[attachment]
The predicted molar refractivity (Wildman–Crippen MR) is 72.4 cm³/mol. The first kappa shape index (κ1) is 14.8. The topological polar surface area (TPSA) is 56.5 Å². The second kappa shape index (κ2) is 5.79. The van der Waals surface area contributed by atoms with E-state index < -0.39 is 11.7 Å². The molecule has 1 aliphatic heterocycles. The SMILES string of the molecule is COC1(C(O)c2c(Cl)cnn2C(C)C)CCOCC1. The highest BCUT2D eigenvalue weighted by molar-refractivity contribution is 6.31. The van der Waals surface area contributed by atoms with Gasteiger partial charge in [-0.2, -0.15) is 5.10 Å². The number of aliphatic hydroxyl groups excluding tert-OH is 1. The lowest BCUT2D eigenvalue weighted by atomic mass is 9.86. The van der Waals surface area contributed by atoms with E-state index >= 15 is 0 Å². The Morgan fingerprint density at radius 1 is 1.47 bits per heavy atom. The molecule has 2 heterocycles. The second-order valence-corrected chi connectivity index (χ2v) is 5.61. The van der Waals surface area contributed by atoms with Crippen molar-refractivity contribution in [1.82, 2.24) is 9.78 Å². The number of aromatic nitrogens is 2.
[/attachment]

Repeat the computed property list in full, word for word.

The predicted molar refractivity (Wildman–Crippen MR) is 72.4 cm³/mol. The first kappa shape index (κ1) is 14.8. The topological polar surface area (TPSA) is 56.5 Å². The second kappa shape index (κ2) is 5.79. The van der Waals surface area contributed by atoms with E-state index < -0.39 is 11.7 Å². The molecule has 1 aliphatic heterocycles. The SMILES string of the molecule is COC1(C(O)c2c(Cl)cnn2C(C)C)CCOCC1. The highest BCUT2D eigenvalue weighted by molar-refractivity contribution is 6.31. The van der Waals surface area contributed by atoms with Gasteiger partial charge in [-0.2, -0.15) is 5.10 Å². The number of aliphatic hydroxyl groups excluding tert-OH is 1. The lowest BCUT2D eigenvalue weighted by atomic mass is 9.86. The van der Waals surface area contributed by atoms with E-state index >= 15 is 0 Å². The Morgan fingerprint density at radius 1 is 1.47 bits per heavy atom. The molecule has 2 heterocycles. The second-order valence-corrected chi connectivity index (χ2v) is 5.61. The van der Waals surface area contributed by atoms with Crippen molar-refractivity contribution in [1.82, 2.24) is 9.78 Å². The number of aromatic nitrogens is 2.